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The Whole Foods Kosher kitchen

Rinku Bhattacharya: Spices and Seasons. Simple, Sustainable Indian Flavors

Posted on 17th of February, 2014 by Lévana

Rinku Bhattacharya: Spices and Seasons. Simple, Sustainable Indian Flavors

Rinku Bhattacharya: Spices and Seasons. Simple, Sustainable Indian Flavors: http://amzn.to/1h8jVmP

Rinku Bhattacharya’s much-anticipated beautiful new book, will be hitting the shelves in May.

Spices and Seasons. Simple, Sustainable Indian Flavors.

It lives up to its title and subtitle, with flying colors. The operative word here is Sustainable. The book is chock-full of gorgeous pictures with every dish. Seasonings and spices lesser known to the American public are clearly described, along with their sources, and you realize how easily obtainable they had been all along, maybe not at the 7/11, but in all respectable groceries markets. Although seasonal is a large part of the book’s equation, Rinku never gets pedantic or didactic in her approach, I didn’t come across a single vegetable you couldn’t easily find at a good produce market at an affordable price. Kosher diners please do not write off meat and poultry recipes calling for yogurt (as in Tandoori sauces and creamed curries), just do as I do and use dairy-free soy or coconut yogurt, and keep going! Vegetarian diners will never go hungry, with her countless delicious vegetarian soups and vegetable dishes. Oh I assure you’ll never again throw away all those brilliant dark greens attached to your bunch of radishes, mustard greens, beets and more: They will become… dinner! and what dinner!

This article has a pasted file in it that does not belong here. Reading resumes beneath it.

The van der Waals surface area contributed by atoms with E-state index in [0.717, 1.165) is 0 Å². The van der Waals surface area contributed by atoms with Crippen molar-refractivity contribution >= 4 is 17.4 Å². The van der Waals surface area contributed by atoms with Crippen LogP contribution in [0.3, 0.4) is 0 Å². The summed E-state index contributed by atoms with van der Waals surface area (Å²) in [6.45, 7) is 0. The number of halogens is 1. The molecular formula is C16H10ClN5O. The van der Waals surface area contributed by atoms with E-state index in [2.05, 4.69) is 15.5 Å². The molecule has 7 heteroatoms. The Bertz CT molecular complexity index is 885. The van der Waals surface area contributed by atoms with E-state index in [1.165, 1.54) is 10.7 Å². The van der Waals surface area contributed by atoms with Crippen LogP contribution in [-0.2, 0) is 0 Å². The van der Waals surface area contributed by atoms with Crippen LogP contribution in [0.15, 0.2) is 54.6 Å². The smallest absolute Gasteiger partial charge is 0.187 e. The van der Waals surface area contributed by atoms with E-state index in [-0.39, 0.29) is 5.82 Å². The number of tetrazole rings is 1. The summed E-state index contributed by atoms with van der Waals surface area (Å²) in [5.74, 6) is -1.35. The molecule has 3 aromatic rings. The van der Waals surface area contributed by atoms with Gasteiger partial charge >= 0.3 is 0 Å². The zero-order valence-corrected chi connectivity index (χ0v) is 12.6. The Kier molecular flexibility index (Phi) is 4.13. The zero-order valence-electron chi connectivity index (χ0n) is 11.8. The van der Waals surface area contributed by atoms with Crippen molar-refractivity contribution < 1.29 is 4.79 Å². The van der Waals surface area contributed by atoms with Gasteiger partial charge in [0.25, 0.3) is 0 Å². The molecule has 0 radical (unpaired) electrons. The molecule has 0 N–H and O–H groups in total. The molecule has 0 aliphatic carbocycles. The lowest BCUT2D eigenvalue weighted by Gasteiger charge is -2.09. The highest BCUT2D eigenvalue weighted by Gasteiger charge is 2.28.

A cook after my own heart, Rinku uses no gimmicks and no short cuts anywhere, and of course ends up with vibrant, lean and exciting dishes each time, much faster than the cooks who did use faux time-saving tools, and in much greater style. There’s a bread basket chapter in the book, when I saw it I said, just like my grandkids, OMG! What else could I do? Desserts: Ditto. Indian desserts, in my humble opinion, traditionally err on the sweet and often frankly uninspired side, but Rinku has some fantastic finales for us: Fresh Ginger Apple Chai Cake, Raspberry Kulfi Ice Cream? Hello?

Kudos to Rinku for removing the mystery and clarifying the esoteric names of Indian Cooking, and spreading on the excitement, simplicity and flavors so thick!

Filed under: Cookbook Reviews, Cookbooks, Indian Recipes, Recipes

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